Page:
Louisiana city apologizes 60 years after church beating
NEW ORLEANS (AP) — The Rev. Asriel McLain was 10 years old when mounted police in Shreveport, Louisiana, burst through the doors at his father’s church, where a memorial service had been held for four girls killed in a church bombing in Birmingham, Alabama, in September 1963.
Harry Blake, a young civil rights leader, was among those there at the time. He needed at least seven stitches after police finished beating him, McLain recalled. When it was over, the stench of horse manure filled the newly renovated sanctuary at Little Union Baptist Church.
“It was a night I will never forget,” McLain said in a telephone interview with The Associated Press after the city of Shreveport, in northwest Louisiana, officially apologized for actions taken that night and the following morning when high school students protested.
It happened at a time when Shreveport’s then-police commissioner, the late George D’Artois, was known for squelching civil rights demonstrations.
“The police brought horses up the steps of the church, grabbed (Blake) and left manure everywhere,” McLain recalled. “After they beat up Rev. Blake, he came up the stairs and I heard my mother scream like I never had before. We went outside for a moment and saw the cops going crazy, beating up people in front of the church; my dad said ‘This is not right, this is not Russia or Nazi Germany, this is America.’”
McLain said Blake was taken to Dallas for treatment for fear he would not get the proper care in Shreveport.
“It’s an ordeal that I will never forget,” he said.
Blake was the president of the Shreveport chapter of the NAACP at the time he was beaten on Sept. 22, 1963. He would later become pastor at Mt. Canaan Baptist Church, serving for more than 52 years before retiring in 2018. He died in April 2020.
Apologies for Blake’s beating, the violence and desecration of Little Union and the arrest the next day of 18 high school students who protested in response were made in two resolutions approved unanimously by the City Council last week. Resolution 17 offered formal apologies for the terror at the church. Resolution 18 apologized to the sophomores, juniors and seniors at Booker T. Washington High School who peacefully marched in protest of the previous day’s incident but were attacked by a group of armed officers.
“The students were met by Police Chief George D’Artois and a mob of armed officers on foot and in squad cars. The students were ordered back to school but stood their ground in protest for the beating to Reverend Harry Blake on Sunday, September 22, 1963,” reads Resolution 18.
“When the children refused to turn back, police brutally attacked them with batons and teargas,” the resolution continues. “Students frantically ran from officers and returned to the campus of Booker T. Washington, police attempted to enter the school and proceeded to attack Principal R. H. Brown and several teachers as they attempted to protect the students.”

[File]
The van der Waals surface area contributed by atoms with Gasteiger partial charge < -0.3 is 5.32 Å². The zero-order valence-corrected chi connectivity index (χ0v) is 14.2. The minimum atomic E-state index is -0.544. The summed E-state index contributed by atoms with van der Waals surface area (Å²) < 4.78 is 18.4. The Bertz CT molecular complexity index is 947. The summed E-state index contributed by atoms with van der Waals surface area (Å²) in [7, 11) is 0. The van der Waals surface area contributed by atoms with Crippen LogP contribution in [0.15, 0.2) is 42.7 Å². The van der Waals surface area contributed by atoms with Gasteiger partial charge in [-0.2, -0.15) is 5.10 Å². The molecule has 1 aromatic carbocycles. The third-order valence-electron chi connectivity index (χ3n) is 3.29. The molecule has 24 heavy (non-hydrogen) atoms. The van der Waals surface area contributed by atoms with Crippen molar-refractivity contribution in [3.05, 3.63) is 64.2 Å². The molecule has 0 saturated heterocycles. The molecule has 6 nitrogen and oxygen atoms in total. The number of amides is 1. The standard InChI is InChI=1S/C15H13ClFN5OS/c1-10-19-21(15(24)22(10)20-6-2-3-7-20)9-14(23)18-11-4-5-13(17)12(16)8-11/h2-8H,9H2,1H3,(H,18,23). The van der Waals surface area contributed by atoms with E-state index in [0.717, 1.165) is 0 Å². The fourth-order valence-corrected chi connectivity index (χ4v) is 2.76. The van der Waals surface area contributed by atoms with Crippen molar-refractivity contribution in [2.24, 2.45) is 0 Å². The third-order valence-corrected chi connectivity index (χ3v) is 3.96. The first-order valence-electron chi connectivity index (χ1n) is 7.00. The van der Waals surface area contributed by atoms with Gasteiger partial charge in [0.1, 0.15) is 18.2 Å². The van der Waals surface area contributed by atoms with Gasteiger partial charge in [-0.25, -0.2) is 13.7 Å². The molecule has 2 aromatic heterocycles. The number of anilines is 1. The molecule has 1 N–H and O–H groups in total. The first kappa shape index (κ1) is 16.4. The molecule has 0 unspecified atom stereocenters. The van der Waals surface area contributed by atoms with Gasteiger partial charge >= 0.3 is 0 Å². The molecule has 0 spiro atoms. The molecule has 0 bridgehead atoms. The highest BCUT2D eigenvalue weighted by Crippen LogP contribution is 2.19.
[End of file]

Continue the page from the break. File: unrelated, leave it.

Several students and teachers were arrested, including then-student Rev. H. Calvin Austin, who was charged with inciting a riot, unlawful assembly, and disturbing the peace. After spending 45 days in jail, Austin was expelled and banned from attending public school in Caddo Parish and surrounding areas.
Austin was forced to complete his senior year in New Orleans. In 2005, then-Caddo Parish Schools Superintendent Ollie Tyler presented Austin with a diploma from Booker T. Washington.
Now pastor of Mount Pleasant Missionary Baptist Church in Shreveport, Austin, 75, said the apologies were “long overdue.”
“A burden’s been lifted though,” he said. “The apology is well received. It says to me that whenever we try to do right, evil is always present. What I did was right but wrong in the eyes of the law. Now the city says ‘We’re sorry.’ That speaks volumes.”
Councilwoman Tabatha Taylor sponsored the resolutions.
“I wanted to make sure our history was not erased,” Taylor said. “I want people to understand what that day meant and the day after. If we’re to move forward, it was incumbent to apologize as a city for those inhumane events.”
McLain welcomed the gestures.
“It’s a good end, a good reconciliation,” said McLain. “When you see a house of worship desecrated, the impact is very strong. The apologies help close that chapter and provides a sense of healing.”
Sharon Johnson, president of the Booker T. Washington High School Alumnae Foundation, said although the students involved in the 1963 protests have moved on, the official acknowledgement of what they went through was beneficial.
“It’s never too late to say you’re sorry,” Johnson said. “It serves to heal old wounds. It’s been said you can’t move forward until you shut the door on your past. This recognition that the city did not act in the best interest of humanity at that time gives me a new respect for the city and city officials. And although you can’t really right a wrong, you can apologize for your actions and heal the wounds.”
Johnson said several people were moved to tears as the resolutions were read in the council meeting.
“Some are still carrying wounds from that incident,” she said.
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